New York Criminal Court Building
The criminal court building in Manhattan was constructed with the assistance of the PWA in the late 1930s, for a cost of $14 million. Construction began in 1938 and was completed in 1941. The site, once known as Collect Pond, was formerly occupied by an 1894 Criminal Courthouse and prison – known as ‘The Tombs”. That name is sometimes still used for the present building.
The seventeen-story building is composed of four towers, with the tall center tower done in the step-back style popular in the 1920s and 30s. The facade is granite and limestone and the windows and spandrel form long, unbroken, vertical bands. The imposing entrance consists of two huge, freestanding granite columns. The overall design is Art Deco, done by architects Wiley Corbett (who worked on Rockefeller Center) and Charles B. Meyers. The interior contains beautiful Art Deco fixtures, doors, railings and other flourishes.
The first District Attorney to work out of this building was Thomas E. Dewey, famous for fighting organized crime and corruption, especially by bringing down powerful members of the “Tammany Hall” political organization that had long held out-sized political influence in New York City.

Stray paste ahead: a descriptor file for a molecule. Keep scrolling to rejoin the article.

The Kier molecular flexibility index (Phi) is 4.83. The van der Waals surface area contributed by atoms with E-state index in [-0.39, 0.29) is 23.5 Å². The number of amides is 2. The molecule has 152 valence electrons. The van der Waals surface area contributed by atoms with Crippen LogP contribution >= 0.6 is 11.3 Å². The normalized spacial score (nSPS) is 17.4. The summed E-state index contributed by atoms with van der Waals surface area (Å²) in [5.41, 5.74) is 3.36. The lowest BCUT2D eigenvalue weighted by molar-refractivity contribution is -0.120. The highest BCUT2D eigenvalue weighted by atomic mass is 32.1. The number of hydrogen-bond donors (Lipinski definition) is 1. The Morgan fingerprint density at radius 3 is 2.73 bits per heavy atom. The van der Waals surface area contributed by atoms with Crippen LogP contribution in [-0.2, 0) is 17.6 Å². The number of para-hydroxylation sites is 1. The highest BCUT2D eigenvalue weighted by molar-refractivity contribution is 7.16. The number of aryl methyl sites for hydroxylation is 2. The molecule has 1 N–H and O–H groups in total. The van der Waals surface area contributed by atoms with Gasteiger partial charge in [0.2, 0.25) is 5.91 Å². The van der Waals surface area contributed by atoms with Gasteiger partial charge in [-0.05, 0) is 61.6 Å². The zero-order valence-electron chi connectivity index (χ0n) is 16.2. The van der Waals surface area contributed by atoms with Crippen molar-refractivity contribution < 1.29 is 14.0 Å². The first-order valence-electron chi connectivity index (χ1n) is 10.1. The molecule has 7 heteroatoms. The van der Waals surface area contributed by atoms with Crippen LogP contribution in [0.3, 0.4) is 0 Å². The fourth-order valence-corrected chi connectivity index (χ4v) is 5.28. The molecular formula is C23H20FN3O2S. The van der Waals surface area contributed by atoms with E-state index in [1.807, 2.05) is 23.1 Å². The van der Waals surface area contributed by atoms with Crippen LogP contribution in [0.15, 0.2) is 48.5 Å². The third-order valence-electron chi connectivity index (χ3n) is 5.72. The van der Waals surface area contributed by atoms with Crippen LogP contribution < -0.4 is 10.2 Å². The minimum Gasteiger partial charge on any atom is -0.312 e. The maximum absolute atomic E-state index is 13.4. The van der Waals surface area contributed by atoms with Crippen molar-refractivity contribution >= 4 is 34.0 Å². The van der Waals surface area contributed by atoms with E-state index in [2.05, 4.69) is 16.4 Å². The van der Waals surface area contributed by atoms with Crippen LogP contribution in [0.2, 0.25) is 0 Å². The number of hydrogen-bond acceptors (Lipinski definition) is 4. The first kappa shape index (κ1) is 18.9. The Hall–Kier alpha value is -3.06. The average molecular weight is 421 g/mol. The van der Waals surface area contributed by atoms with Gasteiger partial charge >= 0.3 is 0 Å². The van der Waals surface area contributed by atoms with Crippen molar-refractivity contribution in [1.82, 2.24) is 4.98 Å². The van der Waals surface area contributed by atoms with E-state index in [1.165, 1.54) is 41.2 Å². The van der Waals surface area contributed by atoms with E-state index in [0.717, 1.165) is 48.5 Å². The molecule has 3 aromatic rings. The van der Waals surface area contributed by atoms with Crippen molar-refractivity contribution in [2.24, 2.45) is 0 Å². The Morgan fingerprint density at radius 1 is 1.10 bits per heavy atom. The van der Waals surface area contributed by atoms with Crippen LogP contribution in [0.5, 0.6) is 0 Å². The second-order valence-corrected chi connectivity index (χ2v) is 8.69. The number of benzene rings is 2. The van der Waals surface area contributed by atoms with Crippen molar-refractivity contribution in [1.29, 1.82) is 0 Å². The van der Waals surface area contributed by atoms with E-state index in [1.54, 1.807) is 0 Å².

The building now holds the Criminal and Supreme Courts, as well as offices for the District Attorney, Legal Aid, the Police Department and more.
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https://www.nyc.gov/html/dcas/html/about/man_criminalcourt.shtml $500,000,000 PWA Program 94% Complete, With 105 of 116 Projects in City Now in Use"; The New York Times, June 16, 1940. https://manhattanda.org/history-office#1119
Project originally submitted by Evan Kalish on September 25, 2014.